Maharashtra corruption goes unchecked? Conviction rate on the decline
It has fallen from an average of 22% to 15% last year and 9% this yearmumbai Updated: Feb 05, 2018 08:25 IST
The conviction rate of the Maharashtra anti-corruption bureau (ACB) has been declining for the past few years, with the average conviction rate falling from 22 percent to 15 percent last year and to just 9 percent at present.
Since 2008 till 2018, i.e. in 10 years and one month, the average conviction rate of ACB has been 22 percent. While in 2014 the ACB’s conviction rate was 29%, it dropped to 23% in 2015, 20% in 2016 and 15% in 2017. In 2018, it fell to 9%.
Another worrying factor is long pendency of cases. An ACB official said, “Approximately 4,700 cases are pending before courts for trials. It becomes difficult to get conviction when cases are pending in courts for a long period of time. There are several cases dating back to 1999, which are pending.”
As per the statistics maintained by the ACB, a total of 4,202 cases completed trials between 2008 and 2018 in which only 925 cases resulted in conviction. However, with each year the conviction rate is falling. While in 2015 it was 23 %, it fell to 20% in 2016. Last year, the conviction rate dropped to 15% and in January this year it further dropped to 9%.
In a bid to improve its conviction rate, the ACB studies each case where the accused have been acquitted to find out the reasons for acquittal. The ACB since the past few years has also been apprising judges on the procedure undertaken by its officials to conduct trap cases.
Some of the new measures undertaken by the ACB include asking the complainant to give the complaint in his own handwriting and to video record the entire procedure of conducting traps. ACB sources said that they hope some of the new measures will help improve the conviction rate in coming years.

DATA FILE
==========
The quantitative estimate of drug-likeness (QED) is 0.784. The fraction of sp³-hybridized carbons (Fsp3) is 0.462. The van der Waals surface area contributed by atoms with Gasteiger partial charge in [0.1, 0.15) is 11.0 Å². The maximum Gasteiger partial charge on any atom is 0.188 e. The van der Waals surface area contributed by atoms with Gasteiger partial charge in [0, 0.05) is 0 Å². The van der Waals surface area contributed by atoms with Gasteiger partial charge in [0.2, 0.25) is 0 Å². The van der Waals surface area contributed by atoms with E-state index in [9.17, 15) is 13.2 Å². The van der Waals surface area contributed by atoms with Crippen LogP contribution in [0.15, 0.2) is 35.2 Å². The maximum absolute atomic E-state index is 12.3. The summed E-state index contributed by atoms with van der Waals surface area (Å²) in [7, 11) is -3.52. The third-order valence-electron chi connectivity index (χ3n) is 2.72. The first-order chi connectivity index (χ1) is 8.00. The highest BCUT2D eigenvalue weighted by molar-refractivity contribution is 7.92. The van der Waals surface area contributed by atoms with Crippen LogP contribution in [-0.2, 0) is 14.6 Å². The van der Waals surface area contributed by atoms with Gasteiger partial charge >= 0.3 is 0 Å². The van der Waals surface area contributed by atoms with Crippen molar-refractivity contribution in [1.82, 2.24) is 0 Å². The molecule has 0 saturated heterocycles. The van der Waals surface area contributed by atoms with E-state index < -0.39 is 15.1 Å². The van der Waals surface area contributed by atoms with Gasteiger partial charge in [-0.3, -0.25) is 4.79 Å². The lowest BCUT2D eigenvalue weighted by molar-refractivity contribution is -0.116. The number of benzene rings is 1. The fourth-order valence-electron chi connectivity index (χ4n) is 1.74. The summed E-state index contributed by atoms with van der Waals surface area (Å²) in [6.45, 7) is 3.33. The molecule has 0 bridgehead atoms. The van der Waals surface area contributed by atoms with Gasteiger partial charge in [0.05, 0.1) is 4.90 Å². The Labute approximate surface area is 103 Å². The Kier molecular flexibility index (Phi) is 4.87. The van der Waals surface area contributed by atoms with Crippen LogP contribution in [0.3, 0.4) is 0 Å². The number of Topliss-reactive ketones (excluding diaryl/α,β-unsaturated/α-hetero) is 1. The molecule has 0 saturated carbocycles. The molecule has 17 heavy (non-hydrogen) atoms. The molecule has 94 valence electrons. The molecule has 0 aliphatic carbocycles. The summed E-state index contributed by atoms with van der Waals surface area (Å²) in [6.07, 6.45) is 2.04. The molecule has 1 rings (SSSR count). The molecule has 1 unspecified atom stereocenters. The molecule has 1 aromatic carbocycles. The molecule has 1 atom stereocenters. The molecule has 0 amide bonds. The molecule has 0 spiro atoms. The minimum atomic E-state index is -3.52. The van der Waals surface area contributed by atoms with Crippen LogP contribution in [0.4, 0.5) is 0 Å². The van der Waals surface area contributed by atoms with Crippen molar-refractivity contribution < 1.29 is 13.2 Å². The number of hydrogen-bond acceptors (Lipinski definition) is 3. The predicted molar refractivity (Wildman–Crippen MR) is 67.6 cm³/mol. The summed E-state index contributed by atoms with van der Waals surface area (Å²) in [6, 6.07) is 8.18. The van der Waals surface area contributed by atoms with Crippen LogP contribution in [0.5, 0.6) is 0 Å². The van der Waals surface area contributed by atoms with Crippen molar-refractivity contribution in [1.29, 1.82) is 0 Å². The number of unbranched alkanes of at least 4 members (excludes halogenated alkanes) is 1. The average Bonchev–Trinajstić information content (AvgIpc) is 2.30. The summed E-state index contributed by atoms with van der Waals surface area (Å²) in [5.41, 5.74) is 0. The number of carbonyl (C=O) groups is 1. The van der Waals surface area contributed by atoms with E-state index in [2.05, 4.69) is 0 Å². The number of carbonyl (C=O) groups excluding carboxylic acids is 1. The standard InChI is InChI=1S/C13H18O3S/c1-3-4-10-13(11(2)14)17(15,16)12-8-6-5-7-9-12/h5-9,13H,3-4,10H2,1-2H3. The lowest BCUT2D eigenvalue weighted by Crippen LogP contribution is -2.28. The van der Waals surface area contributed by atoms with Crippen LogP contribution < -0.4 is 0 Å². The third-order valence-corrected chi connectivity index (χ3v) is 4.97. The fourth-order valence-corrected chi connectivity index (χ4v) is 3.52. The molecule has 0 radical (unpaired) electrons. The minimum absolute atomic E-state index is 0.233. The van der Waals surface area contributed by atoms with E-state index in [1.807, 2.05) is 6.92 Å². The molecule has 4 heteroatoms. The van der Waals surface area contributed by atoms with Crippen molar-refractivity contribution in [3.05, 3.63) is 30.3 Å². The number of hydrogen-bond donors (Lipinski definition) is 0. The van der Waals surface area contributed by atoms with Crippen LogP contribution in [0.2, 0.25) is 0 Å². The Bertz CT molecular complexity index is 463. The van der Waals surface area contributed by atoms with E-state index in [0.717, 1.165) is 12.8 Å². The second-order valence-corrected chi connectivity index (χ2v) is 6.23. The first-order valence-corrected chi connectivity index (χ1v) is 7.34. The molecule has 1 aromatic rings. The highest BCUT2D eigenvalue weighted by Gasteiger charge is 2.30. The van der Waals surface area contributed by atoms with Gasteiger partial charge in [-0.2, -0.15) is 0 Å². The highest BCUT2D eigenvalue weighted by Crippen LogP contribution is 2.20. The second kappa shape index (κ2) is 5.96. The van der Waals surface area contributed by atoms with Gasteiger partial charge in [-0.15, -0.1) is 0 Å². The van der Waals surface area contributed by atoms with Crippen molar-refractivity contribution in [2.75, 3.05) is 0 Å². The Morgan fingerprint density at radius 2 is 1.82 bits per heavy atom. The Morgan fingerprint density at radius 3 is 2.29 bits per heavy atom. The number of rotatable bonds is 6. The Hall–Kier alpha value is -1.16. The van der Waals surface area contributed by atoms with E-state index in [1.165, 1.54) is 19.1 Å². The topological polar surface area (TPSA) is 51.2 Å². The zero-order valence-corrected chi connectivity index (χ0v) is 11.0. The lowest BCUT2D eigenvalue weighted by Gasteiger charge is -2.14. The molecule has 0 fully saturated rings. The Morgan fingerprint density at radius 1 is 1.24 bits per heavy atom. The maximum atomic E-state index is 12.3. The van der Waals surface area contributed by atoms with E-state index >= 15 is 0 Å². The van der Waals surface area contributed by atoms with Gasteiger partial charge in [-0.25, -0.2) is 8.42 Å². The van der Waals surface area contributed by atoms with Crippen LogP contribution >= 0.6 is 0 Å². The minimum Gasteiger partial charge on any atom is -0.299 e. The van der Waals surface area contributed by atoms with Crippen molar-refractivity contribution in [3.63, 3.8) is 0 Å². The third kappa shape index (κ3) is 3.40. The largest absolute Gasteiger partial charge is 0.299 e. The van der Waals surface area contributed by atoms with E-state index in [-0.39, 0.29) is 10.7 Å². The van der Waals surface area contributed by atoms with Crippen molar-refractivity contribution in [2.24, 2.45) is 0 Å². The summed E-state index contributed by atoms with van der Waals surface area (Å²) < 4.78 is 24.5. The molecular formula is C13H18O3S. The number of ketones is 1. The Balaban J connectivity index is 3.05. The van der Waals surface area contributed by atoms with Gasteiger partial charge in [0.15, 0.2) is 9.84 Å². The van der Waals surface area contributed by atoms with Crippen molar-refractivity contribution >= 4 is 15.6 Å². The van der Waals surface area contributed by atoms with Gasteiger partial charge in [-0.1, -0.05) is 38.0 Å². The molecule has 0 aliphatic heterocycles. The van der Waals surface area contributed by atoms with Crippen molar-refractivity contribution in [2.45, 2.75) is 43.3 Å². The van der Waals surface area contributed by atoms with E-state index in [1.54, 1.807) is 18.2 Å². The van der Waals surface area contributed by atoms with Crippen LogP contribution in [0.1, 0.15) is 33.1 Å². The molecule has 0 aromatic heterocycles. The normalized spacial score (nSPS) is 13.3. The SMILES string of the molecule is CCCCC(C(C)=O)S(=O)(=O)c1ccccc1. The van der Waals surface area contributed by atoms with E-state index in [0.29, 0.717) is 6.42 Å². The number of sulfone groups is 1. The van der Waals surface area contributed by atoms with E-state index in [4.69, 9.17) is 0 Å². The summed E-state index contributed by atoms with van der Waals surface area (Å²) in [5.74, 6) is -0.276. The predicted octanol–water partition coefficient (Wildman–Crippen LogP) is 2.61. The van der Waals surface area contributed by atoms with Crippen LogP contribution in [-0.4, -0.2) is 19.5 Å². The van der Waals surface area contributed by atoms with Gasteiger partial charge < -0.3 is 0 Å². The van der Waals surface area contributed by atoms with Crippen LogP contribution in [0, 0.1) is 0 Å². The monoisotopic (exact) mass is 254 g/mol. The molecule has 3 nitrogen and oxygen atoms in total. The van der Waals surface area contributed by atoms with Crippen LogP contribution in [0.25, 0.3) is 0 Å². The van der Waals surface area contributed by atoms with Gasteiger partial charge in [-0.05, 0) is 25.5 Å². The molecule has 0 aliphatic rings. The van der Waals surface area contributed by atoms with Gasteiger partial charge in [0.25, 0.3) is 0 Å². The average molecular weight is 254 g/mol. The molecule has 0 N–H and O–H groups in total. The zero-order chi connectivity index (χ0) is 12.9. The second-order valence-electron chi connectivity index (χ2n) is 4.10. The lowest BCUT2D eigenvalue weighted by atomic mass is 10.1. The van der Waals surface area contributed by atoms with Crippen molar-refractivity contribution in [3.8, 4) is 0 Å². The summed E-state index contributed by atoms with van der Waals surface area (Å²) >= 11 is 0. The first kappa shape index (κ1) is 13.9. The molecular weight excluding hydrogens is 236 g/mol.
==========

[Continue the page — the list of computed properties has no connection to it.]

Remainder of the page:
Former director general of Maharashtra and ACB, Praveen Dixit said, “The acquittals are taking place in old cases where the value of evidence is weak due to multiple reasons. Sometimes the complainant wants to withdraw the case under influence by the accused or the witness turns hostile.”
Dixit said another reason is the long pendency of cases despite a high court directive for steady disposal of cases each month. Dixit said, “It is important to find out whether the high court directive is being followed by the special courts or not. Long pendency of cases too results in a lot of acquittals. I doubt this is happening. Dealing with corruption should be a top priority.”
Another alarming factor is the sudden dip in the number of corruption cases. From 2,595 cases in 2014-2015, the cases have dropped to 1,955 cases. When contacted, an ACB official declined comment on the reason for the decreased in the number of cases.